1. Semicarbazide-sensitive amine oxidase is a common name for a group of heterogeneous amine oxidases which are present in various mammalian tissues, especially in vascular smooth muscle cells, cartilage and adipose tissue, but also in plasma.
2. Plasma semicarbazide-sensitive amine oxidase activity was elevated in a group of 104 patients with insulin-dependent diabetes mellitus compared with normal control subjects (555 ± 172 versus 352 ± 102 m-units/l, P < 0.0005).
3. Plasma semicarbazide-sensitive amine oxidase activity was higher in subgroups with either retinopathy or nephropathy or both [583 ± 116 (n = 34), 581 ± 229 (n = 10) and. 646 ± 249 m-units/l (n = 19), respectively] than in the subgroup without overt complications [486 ± 129 m-units/l (n = 41), P < 0.005].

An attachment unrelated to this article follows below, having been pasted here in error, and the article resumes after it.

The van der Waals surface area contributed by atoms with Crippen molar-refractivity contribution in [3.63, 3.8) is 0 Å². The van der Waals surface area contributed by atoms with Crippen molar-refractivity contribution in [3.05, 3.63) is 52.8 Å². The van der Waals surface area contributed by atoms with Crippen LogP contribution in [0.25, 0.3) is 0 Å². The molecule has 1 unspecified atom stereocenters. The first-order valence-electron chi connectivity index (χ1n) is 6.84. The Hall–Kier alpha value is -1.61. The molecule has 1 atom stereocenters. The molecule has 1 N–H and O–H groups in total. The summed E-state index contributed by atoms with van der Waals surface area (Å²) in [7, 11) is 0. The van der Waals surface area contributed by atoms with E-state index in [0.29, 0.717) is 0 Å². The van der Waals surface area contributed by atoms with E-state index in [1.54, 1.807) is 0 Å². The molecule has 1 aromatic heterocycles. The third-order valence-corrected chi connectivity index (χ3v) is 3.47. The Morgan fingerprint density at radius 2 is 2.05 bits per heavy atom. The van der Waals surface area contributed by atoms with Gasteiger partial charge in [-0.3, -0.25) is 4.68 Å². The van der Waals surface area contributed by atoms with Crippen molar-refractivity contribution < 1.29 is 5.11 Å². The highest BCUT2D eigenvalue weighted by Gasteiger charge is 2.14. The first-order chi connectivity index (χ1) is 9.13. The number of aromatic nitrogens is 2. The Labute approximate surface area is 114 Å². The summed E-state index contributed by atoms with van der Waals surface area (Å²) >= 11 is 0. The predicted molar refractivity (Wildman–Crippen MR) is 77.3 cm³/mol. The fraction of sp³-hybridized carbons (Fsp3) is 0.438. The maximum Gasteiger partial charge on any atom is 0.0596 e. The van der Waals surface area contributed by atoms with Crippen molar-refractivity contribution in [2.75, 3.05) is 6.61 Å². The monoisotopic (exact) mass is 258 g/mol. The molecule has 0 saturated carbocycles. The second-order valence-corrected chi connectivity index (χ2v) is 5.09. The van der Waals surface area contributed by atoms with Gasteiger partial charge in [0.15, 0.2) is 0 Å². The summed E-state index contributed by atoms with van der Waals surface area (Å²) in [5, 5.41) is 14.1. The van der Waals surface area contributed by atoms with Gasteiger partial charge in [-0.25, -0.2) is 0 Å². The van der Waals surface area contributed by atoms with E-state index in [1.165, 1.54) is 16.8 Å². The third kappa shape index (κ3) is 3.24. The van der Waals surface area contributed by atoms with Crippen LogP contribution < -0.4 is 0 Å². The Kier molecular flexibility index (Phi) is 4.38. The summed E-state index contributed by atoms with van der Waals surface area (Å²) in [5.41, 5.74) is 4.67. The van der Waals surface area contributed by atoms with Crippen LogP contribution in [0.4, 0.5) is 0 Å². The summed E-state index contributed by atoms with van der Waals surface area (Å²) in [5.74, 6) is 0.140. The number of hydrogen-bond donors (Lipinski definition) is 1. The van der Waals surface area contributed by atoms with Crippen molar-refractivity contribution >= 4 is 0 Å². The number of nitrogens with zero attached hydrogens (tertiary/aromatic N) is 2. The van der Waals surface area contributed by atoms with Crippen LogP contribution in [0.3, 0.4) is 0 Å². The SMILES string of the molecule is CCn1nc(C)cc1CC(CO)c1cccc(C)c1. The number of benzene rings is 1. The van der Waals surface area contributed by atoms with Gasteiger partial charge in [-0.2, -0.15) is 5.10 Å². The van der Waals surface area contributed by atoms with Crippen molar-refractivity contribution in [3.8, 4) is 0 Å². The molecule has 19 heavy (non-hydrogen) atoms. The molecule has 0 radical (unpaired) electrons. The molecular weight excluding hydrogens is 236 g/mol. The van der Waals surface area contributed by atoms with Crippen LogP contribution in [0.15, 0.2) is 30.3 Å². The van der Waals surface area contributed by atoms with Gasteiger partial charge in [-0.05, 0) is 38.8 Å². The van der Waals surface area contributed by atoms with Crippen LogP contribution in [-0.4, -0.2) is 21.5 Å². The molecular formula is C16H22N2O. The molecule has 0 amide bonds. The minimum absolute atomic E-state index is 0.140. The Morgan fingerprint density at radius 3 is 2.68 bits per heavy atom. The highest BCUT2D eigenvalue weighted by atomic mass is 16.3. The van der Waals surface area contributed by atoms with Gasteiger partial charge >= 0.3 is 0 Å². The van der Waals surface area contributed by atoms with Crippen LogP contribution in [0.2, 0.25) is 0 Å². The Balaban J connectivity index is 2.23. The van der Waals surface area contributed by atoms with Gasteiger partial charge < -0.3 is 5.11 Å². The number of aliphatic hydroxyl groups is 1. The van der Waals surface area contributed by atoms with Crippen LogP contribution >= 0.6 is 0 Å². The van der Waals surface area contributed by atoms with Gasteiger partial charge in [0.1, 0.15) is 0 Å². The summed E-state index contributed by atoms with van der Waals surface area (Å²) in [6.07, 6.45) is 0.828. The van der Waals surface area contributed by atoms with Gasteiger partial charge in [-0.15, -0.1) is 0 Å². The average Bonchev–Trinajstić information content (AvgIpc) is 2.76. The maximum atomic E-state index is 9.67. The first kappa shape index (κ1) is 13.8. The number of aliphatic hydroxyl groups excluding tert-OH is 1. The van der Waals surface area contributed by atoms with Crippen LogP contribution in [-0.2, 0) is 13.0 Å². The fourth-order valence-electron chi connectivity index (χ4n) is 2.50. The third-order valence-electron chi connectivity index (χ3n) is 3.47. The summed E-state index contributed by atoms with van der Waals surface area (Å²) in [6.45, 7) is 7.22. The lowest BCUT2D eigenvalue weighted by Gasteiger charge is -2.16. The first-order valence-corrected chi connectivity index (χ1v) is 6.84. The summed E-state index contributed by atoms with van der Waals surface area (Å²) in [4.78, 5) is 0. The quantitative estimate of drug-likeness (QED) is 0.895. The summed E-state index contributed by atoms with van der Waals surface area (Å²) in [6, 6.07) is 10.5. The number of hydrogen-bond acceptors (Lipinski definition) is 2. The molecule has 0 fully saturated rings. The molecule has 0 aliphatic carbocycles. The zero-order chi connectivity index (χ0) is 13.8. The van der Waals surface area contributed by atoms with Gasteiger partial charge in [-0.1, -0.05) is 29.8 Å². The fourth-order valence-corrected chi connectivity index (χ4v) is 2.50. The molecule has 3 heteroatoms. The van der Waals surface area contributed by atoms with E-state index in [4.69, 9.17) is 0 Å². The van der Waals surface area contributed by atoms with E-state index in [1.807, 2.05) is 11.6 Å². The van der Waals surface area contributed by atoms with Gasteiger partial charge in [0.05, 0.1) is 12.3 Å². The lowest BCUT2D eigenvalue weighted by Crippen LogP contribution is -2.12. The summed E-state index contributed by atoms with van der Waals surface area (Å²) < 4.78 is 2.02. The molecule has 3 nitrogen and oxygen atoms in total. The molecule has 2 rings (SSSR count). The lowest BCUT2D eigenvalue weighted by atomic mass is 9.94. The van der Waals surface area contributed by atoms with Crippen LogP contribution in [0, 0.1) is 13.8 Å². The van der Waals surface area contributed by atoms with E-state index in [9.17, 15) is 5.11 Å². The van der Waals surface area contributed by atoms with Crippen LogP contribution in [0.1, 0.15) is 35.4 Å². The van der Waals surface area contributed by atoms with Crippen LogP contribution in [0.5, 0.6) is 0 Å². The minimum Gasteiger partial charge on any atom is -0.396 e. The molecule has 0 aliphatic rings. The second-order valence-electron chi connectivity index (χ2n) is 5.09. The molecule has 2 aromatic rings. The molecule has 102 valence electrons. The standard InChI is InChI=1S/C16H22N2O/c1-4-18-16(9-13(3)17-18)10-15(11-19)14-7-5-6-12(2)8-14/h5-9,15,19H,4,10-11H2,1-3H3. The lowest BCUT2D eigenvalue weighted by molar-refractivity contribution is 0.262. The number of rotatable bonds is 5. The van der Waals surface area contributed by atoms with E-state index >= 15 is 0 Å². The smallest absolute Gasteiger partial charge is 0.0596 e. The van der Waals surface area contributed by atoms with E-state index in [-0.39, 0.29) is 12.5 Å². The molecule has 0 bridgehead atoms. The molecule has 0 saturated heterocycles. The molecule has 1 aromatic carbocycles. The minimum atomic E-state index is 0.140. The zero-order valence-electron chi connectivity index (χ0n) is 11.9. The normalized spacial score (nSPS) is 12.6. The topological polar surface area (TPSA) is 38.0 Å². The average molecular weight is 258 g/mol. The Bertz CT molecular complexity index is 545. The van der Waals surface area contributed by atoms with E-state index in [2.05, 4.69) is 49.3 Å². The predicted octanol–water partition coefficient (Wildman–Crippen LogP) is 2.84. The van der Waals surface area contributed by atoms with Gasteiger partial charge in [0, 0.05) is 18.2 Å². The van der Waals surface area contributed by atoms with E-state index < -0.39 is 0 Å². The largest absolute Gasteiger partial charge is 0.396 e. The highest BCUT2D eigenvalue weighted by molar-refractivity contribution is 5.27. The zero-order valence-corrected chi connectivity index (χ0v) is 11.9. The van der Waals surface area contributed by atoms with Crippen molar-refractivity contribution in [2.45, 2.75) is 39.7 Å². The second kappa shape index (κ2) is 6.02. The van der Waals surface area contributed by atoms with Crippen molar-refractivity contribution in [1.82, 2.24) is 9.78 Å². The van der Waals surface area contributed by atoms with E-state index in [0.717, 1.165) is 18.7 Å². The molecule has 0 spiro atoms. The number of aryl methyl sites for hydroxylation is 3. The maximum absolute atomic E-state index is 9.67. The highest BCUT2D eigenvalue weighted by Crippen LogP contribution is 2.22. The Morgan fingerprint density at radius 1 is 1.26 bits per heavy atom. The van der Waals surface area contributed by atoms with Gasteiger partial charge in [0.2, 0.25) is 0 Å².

4. Plasma semicarbazide-sensitive amine oxidase activity was positively correlated with plasma glycosylated haemoglobin (r = 0.40; P < 0.0001) and with log urinary albumin excretion (r = 0.26; P < 0.025).
5. The possibility that semicarbazide-sensitive amine oxidase, by its conversion of endogenous amines like methylamine and aminoacetone into cytotoxic aldehydes, plays a role in the development of microvascular complications in diabetes mellitus, needs further investigation.